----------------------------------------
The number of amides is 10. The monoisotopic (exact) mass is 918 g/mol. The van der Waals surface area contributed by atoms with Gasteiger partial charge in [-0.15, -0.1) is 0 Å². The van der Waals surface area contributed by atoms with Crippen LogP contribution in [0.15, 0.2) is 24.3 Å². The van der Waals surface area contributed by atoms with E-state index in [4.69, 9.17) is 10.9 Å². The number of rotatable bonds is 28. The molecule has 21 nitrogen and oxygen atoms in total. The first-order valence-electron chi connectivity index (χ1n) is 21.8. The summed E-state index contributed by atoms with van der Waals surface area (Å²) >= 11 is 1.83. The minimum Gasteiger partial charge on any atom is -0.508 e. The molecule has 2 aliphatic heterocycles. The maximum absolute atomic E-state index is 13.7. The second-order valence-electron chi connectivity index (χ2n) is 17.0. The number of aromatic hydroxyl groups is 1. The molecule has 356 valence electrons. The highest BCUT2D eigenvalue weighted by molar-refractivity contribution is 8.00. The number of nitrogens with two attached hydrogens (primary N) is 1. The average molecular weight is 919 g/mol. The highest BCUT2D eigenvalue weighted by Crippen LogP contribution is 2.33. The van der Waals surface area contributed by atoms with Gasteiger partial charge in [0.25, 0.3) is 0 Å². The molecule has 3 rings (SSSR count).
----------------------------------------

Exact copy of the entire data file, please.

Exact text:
The number of amides is 10. The monoisotopic (exact) mass is 918 g/mol. The van der Waals surface area contributed by atoms with Gasteiger partial charge in [-0.15, -0.1) is 0 Å². The van der Waals surface area contributed by atoms with Crippen LogP contribution in [0.15, 0.2) is 24.3 Å². The van der Waals surface area contributed by atoms with E-state index in [4.69, 9.17) is 10.9 Å². The number of rotatable bonds is 28. The molecule has 21 nitrogen and oxygen atoms in total. The first-order valence-electron chi connectivity index (χ1n) is 21.8. The summed E-state index contributed by atoms with van der Waals surface area (Å²) >= 11 is 1.83. The minimum Gasteiger partial charge on any atom is -0.508 e. The molecule has 2 aliphatic heterocycles. The maximum absolute atomic E-state index is 13.7. The second-order valence-electron chi connectivity index (χ2n) is 17.0. The number of aromatic hydroxyl groups is 1. The molecule has 356 valence electrons. The highest BCUT2D eigenvalue weighted by molar-refractivity contribution is 8.00. The number of nitrogens with two attached hydrogens (primary N) is 1. The average molecular weight is 919 g/mol. The highest BCUT2D eigenvalue weighted by Crippen LogP contribution is 2.33. The van der Waals surface area contributed by atoms with Gasteiger partial charge in [0.25, 0.3) is 0 Å². The molecule has 3 rings (SSSR count).